Here Are the Top Investment Themes to Look Out for in 2022
December 23, 2021
The global economy was severely affected by the COVID-19 pandemic in 2020 but a sharp rebound was seen in 2021.
The recovery was mainly due to government policy support and the rollout of vaccines globally.
However, the recovery has been uneven and most Emerging Market countries have yet to see their economies recover to pre-COVID levels.
Going into 2022, I expect the recovery to continue although momentum is likely to fade as policy support, such as the fiscal measures and monetary policy, will become less supportive for global growth.
The risk of a prolonged pandemic is still there with the emergence of the Omicron variant that is spreading significantly faster than the Delta variant.
The possibility of policy errors could also have negative implications on the global economic recovery, especially with rising inflationary pressures.
Nonetheless, even with all these uncertainties, 2022 is likely to be seen as the year that the world “shifts towards normalisation.”
From a big picture perspective, I think that the service sector will provide the key catalyst for economic growth and pick up from the devastating impact it suffered during the lockdown over the last two years.
The ongoing vaccination rollout globally, as well as the manufacturing of COVID pills, should help the world to gradually reopen next year.
In this environment, investors need to position themselves accordingly. So, here are five of the top investment themes to look out for in 2022.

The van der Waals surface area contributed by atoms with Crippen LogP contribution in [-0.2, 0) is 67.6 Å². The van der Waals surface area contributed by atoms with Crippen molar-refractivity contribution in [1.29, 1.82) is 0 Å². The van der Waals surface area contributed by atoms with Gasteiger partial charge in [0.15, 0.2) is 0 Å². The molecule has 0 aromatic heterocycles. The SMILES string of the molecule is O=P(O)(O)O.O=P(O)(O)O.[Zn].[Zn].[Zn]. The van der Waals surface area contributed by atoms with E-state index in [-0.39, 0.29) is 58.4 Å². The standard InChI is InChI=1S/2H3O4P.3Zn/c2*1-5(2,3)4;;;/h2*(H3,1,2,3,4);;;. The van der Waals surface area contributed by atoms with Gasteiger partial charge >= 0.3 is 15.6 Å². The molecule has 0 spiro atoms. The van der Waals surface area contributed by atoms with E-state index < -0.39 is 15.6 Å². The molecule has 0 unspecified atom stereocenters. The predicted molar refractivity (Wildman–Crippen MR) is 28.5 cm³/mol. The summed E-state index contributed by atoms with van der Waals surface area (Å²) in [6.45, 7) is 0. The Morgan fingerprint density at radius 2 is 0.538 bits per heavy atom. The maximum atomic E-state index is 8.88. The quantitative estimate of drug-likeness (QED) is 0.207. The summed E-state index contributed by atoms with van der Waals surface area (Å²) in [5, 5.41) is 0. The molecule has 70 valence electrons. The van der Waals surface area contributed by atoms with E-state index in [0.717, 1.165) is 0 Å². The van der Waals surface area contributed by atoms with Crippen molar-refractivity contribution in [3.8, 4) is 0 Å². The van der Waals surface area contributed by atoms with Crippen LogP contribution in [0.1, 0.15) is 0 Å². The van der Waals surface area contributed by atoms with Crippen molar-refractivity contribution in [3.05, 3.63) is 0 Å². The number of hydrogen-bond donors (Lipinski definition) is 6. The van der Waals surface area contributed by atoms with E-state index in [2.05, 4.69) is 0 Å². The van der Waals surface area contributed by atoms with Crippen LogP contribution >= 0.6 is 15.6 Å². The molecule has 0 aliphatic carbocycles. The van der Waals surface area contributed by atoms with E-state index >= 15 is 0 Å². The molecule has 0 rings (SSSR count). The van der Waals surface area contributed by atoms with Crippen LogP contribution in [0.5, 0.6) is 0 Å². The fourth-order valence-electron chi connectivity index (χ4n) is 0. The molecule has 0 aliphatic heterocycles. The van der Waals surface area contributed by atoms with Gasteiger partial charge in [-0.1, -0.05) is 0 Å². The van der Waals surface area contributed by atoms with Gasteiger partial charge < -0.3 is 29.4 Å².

1) Rotation into value stocks
Despite the uncertainties and negative perceptions with the US monetary policies going into 2022, I remain moderately bullish on the US stock market given the economic cycle that we are in today.
As the world adjusts to the “New Normal” during the pandemic, economic activities are likely to pick up.
This bodes well for the stock market, but investors should start looking for value stocks given the expensive valuation in the US market as well as the faster tightening cycle by the US Federal Reserve (Fed).
Value stocks that are trading at cheaper valuations, with stable earnings growth, mature businesses and consistent dividend payouts, will return to favour – especially among institutional investors amid the anticipated Fed rate hikes in 2022.
The higher rates will also boost bank returns and more infrastructure spending under President Biden will also remain supportive for economic growth.
2) The bull market for European stocks
European stocks may outperform the US market, thanks to its cheaper valuations and its anticipated economic recovery.
Aside from the anticipated economic recovery, the European Central Bank (ECB) is also expected to be less aggressive in their rate normalisation path as compared to the US Fed.
However, it is worth taking note that European equities have trailed the US for most parts of the last decade.
3) A different China growth story
China will be an interesting development for investors to watch out for in 2022 following the regulatory crackdowns that happened this year.
China’s President Xi Jinping has put forward a new policy priority in August this year with its “common prosperity” policy, which aims at improving equality and equity.
The policy emphasises expanding middle-income class in China and improving the living standards of the lower-income groups.
With a larger pool of middle-income citizens, this will benefit companies that target the consumer segment.
The US-China tech war will also benefit technology players in China, but as what we have seen in 2021, the technology sector is vulnerable to regulatory changes in China.
From a macro perspective, China’s growth is expected to slow but the slower growth is unlikely to derail the global recovery.
The impact will, however, be felt by countries that have strong export exposure in China such as Singapore, South Korea, Malaysia, Vietnam and Thailand.